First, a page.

Due to cutbacks, the light at the end of the tunnel is off until further notice!
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Re: GREEN GLASGOW

Postby Mori » Sun Nov 23, 2008 1:31 pm

ITEM 4

MOBILE PHONE RECYCLING

Purpose of Report
The purpose of this report is to consider whether to offer Glasgow residents the
opportunity to recycle their old mobile phones.

Recommendation
Committee is asked to consider the contents of this report.


1. INTRODUCTION
The purpose of this Paper is to determine whether Glasgow City Council wish to explore the
possibility of offering all Glasgow residents the opportunity to recycle their old mobile telephones.
2. PARTNERSHIP WORKING
At present there are a number of companies who offer schemes which will enable the recycling of
mobile phones. The aim of many of the schemes is to reuse as many mobile phones as possible and,
where this is not possible, the handsets can be broken down for component and materials recycling.
Essentially these types of schemes allow mobile phones to be introduced into developing countries
who are in need of affordable handsets. It also supports the environment by providing an easy and
free way to recycle unwanted mobile phones and sometimes accessories (including instruction
manuals, batteries, CDs and PDA devices) limiting the amount of landfilling of such devices.
Land and Environmental Services has received an initial approach from the Scottish company with
experience in running campaigns for businesses and charities in respect of the redemption of
unwanted mobile phones and this company are extremely interested in forming partnership with
Glasgow City Council for the purposes of recycling mobile phones.
3. AGE PROFILE OF CUSTOMERS
In establishing whether this would be a worthwhile exercise, it would be prudent to examine the age
profiles of customers who would be willing to utilise any cashback facilities available as part of any
mobile phone recycling campaign. In general terms, it is believed that the biggest turnover in mobile
phones is within the teenage and young adult population who are not always the main householders.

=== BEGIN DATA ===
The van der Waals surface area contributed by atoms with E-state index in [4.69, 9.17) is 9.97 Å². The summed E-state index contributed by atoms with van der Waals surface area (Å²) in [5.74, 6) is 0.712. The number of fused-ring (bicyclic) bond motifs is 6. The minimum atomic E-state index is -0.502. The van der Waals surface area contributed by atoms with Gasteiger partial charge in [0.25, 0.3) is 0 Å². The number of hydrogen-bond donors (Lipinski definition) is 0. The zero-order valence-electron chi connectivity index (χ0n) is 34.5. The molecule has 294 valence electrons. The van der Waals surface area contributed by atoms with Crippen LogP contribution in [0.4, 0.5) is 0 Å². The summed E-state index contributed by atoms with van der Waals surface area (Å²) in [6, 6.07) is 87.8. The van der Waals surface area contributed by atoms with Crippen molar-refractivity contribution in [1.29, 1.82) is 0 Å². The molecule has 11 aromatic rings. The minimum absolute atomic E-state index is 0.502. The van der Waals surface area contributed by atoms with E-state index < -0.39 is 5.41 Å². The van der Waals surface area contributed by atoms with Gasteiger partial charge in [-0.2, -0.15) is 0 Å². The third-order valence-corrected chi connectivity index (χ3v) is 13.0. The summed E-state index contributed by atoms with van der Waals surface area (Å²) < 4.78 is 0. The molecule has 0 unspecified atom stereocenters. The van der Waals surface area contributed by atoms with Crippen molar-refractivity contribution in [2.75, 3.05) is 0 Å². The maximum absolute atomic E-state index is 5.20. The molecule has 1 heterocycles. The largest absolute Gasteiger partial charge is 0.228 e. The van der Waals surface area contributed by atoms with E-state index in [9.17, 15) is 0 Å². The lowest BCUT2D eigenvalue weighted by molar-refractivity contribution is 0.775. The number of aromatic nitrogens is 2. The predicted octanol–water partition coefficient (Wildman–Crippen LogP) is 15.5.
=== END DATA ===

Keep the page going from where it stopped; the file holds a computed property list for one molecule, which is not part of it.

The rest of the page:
Any scheme is likely to generate income in terms of cashback for recycling the phones and it would
be necessary to determine how best to use this income. For example some companies provide a
charity link whereby donations are made according to the types and numbers of phones recycled.
4. CHARITABLE ORGANISATIONS
Any study would have to take into account what implications if any, there would be for any charitable
organisations.
5. DATA SECURITY
Data security would also have to be considered to ensure that SIM cards that may have been
inadvertently left in the handset are removed and securely stored prior to any phone being sent for
processing or destruction. Consideration would also require to be given to ensuring that when
handsets are refurbished all stored data is removed.
6. PROPOSED SCHEME
One method of recycling mobile phones is to provide householders with returnable envelopes which
would be designed in conjunction with Glasgow City Council. These envelopes could be distributed
by a variety of means such as direct mail, inserts in publications, display points at Council buildings
etc. Essentially householders would use their envelope to forward any unwanted mobile phone to the
partner organisation who would determine its value, resulting in some limited income. At present
there are a number of companies offering incentives to recycle mobile phones with handsets securing
average recycling prices of between £8 and £50 depending on the model of phone involved.
7. NEXT STEPS
Committee is asked to consider whether there is merit in officers from Land and Environmental
Services engaging with a number of companies offering this type of service to determine its viability
and to return to Committee with a further report in due course.
SERVICE IMPLICATIONS
Financial: There are no financial implications at this stage
Legal: Legal Services will be consulted prior to any proposals being adopted.
Personnel: None
Service Plan: None
Environmental: Increase recycling of mobile phones
ROBERT BOOTH
EXECUTIVE DIRECTOR
LAND AND ENVIRONMENTAL SERVICES
26 November 2008
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Re: GREEN GLASGOW

Postby Dave » Mon Nov 24, 2008 10:03 pm

I see 'waste conversion' is becoming big business in the private sector. A chappie not too far from us recently got granted a licence for a full facility. I'll be moving off my private water supply on to cooncil waater well before the facility is in operation. I'd rather pay tax than deal with cryptosporidium ta much.
A successful man is one who can lay a firm foundation with the bricks others have thrown at him.
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Re: GREEN GLASGOW

Postby BrigitDoon » Tue Nov 25, 2008 12:54 am

I recycled a mobile phone once...